I would also like to recommend an excellent reference book called THE COMPLETE MANUAL OF RELIEF PRINTMAKING by Katie Clemson and Rosemary Simmons, 1988, Alfred A. Knopf Inc.
this book has been an invaluable aid to me in learning blockprinting on my own
02-01-2005, 01:19 PM
Thanks for the info and also for the reminder on the book... It's been a long time since I've looked at my copy...
If you find time, please do open a new thread on your lino etching... I've always wanted to do it, but always seem to get side-tracked.
11-10-2005, 12:10 AM
I meant to start a new thread, not post in this one!
I've been browsing through the old threads in the forum and was very impressed with some folks engenuity-and dumpster diving skills!-in modifying other things, turning them into print making presses. Sooo, on that note, my question is...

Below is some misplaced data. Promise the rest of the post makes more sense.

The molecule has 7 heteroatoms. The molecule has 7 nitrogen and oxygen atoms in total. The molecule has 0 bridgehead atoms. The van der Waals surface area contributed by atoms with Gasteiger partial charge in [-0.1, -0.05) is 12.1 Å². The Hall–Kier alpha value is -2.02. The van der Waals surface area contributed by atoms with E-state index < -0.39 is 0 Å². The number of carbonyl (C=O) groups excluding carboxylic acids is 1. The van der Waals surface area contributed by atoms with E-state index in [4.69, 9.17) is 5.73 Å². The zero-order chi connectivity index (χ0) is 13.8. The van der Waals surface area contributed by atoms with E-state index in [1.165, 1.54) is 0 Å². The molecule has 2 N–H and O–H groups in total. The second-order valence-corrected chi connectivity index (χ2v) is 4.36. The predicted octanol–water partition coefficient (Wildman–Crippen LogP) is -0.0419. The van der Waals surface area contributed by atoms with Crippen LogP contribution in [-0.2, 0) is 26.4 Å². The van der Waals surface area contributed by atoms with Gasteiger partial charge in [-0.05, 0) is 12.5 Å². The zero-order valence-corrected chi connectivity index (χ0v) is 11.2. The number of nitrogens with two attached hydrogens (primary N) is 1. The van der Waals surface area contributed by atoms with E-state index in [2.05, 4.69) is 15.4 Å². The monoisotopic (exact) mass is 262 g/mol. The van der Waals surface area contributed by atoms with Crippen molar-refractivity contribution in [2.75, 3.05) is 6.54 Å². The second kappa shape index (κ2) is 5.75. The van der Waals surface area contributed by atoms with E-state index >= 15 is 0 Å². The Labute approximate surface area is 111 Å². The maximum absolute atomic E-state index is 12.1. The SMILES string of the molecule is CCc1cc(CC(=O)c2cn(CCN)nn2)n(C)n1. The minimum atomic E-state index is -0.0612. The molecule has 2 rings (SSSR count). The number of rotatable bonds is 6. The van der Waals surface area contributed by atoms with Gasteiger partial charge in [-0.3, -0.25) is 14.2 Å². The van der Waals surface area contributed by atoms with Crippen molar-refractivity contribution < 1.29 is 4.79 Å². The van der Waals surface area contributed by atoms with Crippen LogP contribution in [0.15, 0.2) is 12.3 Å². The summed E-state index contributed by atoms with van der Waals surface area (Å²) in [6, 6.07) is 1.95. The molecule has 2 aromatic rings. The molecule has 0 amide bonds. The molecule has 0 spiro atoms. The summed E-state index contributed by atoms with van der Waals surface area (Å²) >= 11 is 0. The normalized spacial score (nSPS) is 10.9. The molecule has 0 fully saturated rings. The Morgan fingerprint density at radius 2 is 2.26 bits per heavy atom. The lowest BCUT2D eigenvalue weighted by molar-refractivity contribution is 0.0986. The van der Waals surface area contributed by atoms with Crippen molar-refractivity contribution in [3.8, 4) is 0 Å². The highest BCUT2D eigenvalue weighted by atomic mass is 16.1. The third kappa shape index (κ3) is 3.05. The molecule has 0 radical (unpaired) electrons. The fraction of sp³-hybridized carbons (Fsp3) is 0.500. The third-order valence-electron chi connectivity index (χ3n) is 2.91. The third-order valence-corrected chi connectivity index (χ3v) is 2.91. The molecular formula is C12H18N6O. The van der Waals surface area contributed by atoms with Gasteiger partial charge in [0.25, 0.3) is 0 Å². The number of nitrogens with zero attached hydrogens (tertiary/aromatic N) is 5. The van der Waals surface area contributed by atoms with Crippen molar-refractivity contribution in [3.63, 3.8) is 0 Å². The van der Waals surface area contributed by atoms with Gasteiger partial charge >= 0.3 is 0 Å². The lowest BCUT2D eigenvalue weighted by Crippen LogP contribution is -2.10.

Would the version of the printing press-1700's, Ben Franklin's days-work as a print making press? This is the type of press that has a flat bed-where the type would normally be-with the top part above, moving directly up and down on a vertical screw.
Am I making any sense here? Maybe I should go find a picture on the web and post that, so you can see what I'm talking about.
Anyway, I was thinking a printmaking press built along the same line would be cheaper-and possibly easier-for me to build.
Back soon-I hope-with a pic.
11-10-2005, 07:15 AM
Hi Brian, I love the 'Old Partners' print. It's very atmospheric. Great composition too. Nice one!
11-10-2005, 10:21 AM
forgot all about this "very first posting" I submitted way back in the spring of this year
I believe that my being a regular in the printmakers forum since then has helped me advance with printmaking endeavours in leaps and bounds.
One thing it motivated me to do was purchase a small etching press, so after shopping around and dipping into a holiday fund I made the leap. It was a decision I don't regret in the least.